Ukraine's Crimea seeks to become independent state
Ukrainian PM calls on West to defend Ukraine against 'armed to the teeth' Russia.
The Crimean parliament voted Tuesday that the Black Sea peninsula will declare itself an independent state if its residents agree to split off from Ukraine and join Russia in a referendum.
Crimea's regional legislature on Tuesday adopted a "declaration of independence of the Autonomous Republic of Crimea." The document specified that Crimea will become an independent state if its residents vote on Sunday in favor of joining Russia in the referendum.
Western nations have said they will not recognize the vote as legitimate. But the move might be used as an attempt to ease tensions with Crimea existing as a self-proclaimed state without Russia moving quickly to incorporate it into its territory.
After a brief war between Russia and Georgia in 2008, some leaders in Georgia's breakaway provinces of Abkhazia and South Ossetia also asked to join Russia, but their request was never granted.
Meanwhile, Ukraine's acting president on Tuesday called for the formation of a national guard and for the mobilization of reserves and volunteers into the country's armed forces.
Oleksandr Turchynov asked the national parliament to approve turning the country's Interior Ministry troops into a National Guard "to defend the country and citizens against any criminals, against external and internal aggression."
Turchynov said that the mobilization will include those who have previously served in the army and volunteers.
Russian forces have strengthened their control over Ukraine's Crimea region in the run-up to a referendum set for Sunday on whether to split off and become part of Russia.
Ukrainian Prime Minister Arseniy Yatsenyuk, who will fly to Washington to meet with U.S. President Barack Obama on Wednesday, called on Western nations to defend Ukraine against a nation "that is armed to the teeth and that has nuclear weapons."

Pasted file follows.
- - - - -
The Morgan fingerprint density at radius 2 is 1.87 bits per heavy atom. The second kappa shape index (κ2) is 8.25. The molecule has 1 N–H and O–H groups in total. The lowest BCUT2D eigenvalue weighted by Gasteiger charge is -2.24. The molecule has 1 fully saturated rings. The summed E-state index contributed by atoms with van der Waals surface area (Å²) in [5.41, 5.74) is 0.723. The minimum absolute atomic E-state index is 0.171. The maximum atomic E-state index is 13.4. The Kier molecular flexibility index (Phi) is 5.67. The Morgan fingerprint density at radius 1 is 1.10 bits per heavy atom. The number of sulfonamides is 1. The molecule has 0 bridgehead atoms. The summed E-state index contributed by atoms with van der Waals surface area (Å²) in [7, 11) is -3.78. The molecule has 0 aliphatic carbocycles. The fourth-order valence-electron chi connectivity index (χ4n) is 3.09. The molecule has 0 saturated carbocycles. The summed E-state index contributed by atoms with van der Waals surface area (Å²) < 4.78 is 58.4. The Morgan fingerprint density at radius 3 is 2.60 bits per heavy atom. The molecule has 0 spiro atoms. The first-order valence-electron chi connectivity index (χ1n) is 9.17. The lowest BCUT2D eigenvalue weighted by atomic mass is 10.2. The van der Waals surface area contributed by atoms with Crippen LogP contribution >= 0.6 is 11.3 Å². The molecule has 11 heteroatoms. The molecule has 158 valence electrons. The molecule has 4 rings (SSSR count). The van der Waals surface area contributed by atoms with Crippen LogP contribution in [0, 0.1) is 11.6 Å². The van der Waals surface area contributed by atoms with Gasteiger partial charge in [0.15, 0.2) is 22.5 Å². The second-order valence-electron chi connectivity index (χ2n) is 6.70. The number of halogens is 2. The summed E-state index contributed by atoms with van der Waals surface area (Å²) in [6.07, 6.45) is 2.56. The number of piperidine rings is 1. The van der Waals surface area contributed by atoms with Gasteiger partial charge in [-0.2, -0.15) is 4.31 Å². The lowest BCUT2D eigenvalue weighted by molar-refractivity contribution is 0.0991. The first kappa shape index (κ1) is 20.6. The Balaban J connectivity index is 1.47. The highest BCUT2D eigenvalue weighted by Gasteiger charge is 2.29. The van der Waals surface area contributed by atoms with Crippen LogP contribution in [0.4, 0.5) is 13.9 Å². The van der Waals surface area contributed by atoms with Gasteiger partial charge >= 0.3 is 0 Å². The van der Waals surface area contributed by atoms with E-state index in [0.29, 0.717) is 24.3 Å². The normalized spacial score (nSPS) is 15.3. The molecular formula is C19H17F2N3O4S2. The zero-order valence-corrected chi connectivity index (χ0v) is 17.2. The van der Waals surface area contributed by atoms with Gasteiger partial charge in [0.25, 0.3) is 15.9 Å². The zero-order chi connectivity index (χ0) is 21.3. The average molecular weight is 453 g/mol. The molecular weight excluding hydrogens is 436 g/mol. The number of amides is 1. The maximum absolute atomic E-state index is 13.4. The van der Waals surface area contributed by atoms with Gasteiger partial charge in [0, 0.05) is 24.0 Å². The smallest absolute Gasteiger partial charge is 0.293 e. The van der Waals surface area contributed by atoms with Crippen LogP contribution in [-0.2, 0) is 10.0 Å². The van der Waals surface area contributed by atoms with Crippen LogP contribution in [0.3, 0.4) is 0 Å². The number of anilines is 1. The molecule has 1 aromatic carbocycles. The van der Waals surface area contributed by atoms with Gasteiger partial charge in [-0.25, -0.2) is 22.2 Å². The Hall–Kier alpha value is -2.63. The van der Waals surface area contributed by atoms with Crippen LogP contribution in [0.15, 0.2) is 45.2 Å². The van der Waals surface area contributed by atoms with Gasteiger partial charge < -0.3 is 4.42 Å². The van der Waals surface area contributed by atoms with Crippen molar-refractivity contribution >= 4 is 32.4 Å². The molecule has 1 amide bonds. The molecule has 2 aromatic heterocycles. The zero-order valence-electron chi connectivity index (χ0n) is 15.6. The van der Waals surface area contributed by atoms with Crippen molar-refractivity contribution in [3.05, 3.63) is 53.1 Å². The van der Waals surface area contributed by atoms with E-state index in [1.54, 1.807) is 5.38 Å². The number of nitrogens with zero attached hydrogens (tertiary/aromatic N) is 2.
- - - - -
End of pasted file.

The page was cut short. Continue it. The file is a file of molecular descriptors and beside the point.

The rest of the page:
Meanwhile, Ukraine's fugitive president, Viktor Yanukovych, accused the country's new government of fomenting civil war.
Yatsenyuk asked Russia, the U.S. and European Union member Britain to abide by a treaty signed in 1994, in which they pledged to guarantee Ukraine's security in exchange for giving up its Soviet-era nuclear weapons.
"We are not asking for anything from anyone," Yatsenyuk told parliament. "We are asking for just one thing: military aggression has been used against our country.
Those who guaranteed that this aggression will not take place, must from the one side pull out troops and from the other side must defend our independent, sovereign state."
Parliament was to vote later Wednesday on the motion on mobilization and the appeal to the West.
Yanukovych, speaking in the southern Russian city of Rostov-on-Don, repeated the Russian claim that the new Ukrainian authorities are kowtowing to radical nationalists, and that they posed a threat to Russian-speaking eastern regions.
Yanukovych, who fled last month after months of protests, said he would soon return to Ukraine.